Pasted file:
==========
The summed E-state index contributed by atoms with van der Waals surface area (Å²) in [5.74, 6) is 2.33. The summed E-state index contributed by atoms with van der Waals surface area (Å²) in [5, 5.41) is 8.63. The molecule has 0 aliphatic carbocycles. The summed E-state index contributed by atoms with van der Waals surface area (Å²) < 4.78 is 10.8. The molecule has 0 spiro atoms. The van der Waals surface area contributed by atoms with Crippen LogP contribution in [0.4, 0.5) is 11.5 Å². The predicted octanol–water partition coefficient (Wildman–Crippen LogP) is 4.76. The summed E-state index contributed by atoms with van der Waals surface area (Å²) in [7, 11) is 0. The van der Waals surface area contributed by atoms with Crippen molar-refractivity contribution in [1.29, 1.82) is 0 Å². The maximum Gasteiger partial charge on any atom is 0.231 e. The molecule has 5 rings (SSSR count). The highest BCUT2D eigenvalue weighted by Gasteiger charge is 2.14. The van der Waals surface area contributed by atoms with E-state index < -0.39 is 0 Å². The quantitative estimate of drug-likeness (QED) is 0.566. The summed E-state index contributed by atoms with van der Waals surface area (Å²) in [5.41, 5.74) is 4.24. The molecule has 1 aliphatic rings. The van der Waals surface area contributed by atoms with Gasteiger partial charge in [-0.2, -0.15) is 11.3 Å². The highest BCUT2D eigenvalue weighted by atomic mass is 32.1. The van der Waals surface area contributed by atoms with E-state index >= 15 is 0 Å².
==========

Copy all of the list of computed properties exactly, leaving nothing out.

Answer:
The summed E-state index contributed by atoms with van der Waals surface area (Å²) in [5.74, 6) is 2.33. The summed E-state index contributed by atoms with van der Waals surface area (Å²) in [5, 5.41) is 8.63. The molecule has 0 aliphatic carbocycles. The summed E-state index contributed by atoms with van der Waals surface area (Å²) < 4.78 is 10.8. The molecule has 0 spiro atoms. The van der Waals surface area contributed by atoms with Crippen LogP contribution in [0.4, 0.5) is 11.5 Å². The predicted octanol–water partition coefficient (Wildman–Crippen LogP) is 4.76. The summed E-state index contributed by atoms with van der Waals surface area (Å²) in [7, 11) is 0. The van der Waals surface area contributed by atoms with Crippen molar-refractivity contribution in [1.29, 1.82) is 0 Å². The maximum Gasteiger partial charge on any atom is 0.231 e. The molecule has 5 rings (SSSR count). The highest BCUT2D eigenvalue weighted by Gasteiger charge is 2.14. The van der Waals surface area contributed by atoms with E-state index < -0.39 is 0 Å². The quantitative estimate of drug-likeness (QED) is 0.566. The summed E-state index contributed by atoms with van der Waals surface area (Å²) in [5.41, 5.74) is 4.24. The molecule has 1 aliphatic rings. The van der Waals surface area contributed by atoms with Gasteiger partial charge in [-0.2, -0.15) is 11.3 Å². The highest BCUT2D eigenvalue weighted by atomic mass is 32.1. The van der Waals surface area contributed by atoms with E-state index >= 15 is 0 Å².